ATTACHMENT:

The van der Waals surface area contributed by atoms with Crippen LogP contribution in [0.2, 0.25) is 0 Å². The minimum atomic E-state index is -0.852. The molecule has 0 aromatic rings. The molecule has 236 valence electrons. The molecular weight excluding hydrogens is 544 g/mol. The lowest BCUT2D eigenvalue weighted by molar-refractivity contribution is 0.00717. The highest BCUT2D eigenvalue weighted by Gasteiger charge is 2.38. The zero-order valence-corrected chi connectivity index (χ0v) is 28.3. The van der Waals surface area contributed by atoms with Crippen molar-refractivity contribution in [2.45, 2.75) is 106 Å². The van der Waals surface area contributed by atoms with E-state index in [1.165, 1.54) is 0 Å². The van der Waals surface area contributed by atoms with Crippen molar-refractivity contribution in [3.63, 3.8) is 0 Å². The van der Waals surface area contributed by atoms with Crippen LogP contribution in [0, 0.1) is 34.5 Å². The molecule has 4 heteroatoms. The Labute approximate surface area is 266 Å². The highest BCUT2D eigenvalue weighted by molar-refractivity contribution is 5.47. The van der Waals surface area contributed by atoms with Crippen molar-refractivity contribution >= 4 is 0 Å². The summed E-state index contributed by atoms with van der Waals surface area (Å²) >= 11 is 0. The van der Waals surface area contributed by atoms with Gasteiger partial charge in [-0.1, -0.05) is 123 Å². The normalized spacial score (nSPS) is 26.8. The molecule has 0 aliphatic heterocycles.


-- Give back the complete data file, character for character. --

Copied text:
The van der Waals surface area contributed by atoms with Crippen LogP contribution in [0.2, 0.25) is 0 Å². The minimum atomic E-state index is -0.852. The molecule has 0 aromatic rings. The molecule has 236 valence electrons. The molecular weight excluding hydrogens is 544 g/mol. The lowest BCUT2D eigenvalue weighted by molar-refractivity contribution is 0.00717. The highest BCUT2D eigenvalue weighted by Gasteiger charge is 2.38. The zero-order valence-corrected chi connectivity index (χ0v) is 28.3. The van der Waals surface area contributed by atoms with Crippen molar-refractivity contribution in [2.45, 2.75) is 106 Å². The van der Waals surface area contributed by atoms with E-state index in [1.165, 1.54) is 0 Å². The van der Waals surface area contributed by atoms with Crippen molar-refractivity contribution in [3.63, 3.8) is 0 Å². The van der Waals surface area contributed by atoms with Crippen LogP contribution in [0, 0.1) is 34.5 Å². The molecule has 4 heteroatoms. The Labute approximate surface area is 266 Å². The highest BCUT2D eigenvalue weighted by molar-refractivity contribution is 5.47. The van der Waals surface area contributed by atoms with Crippen molar-refractivity contribution >= 4 is 0 Å². The summed E-state index contributed by atoms with van der Waals surface area (Å²) >= 11 is 0. The van der Waals surface area contributed by atoms with Gasteiger partial charge in [-0.1, -0.05) is 123 Å². The normalized spacial score (nSPS) is 26.8. The molecule has 0 aliphatic heterocycles.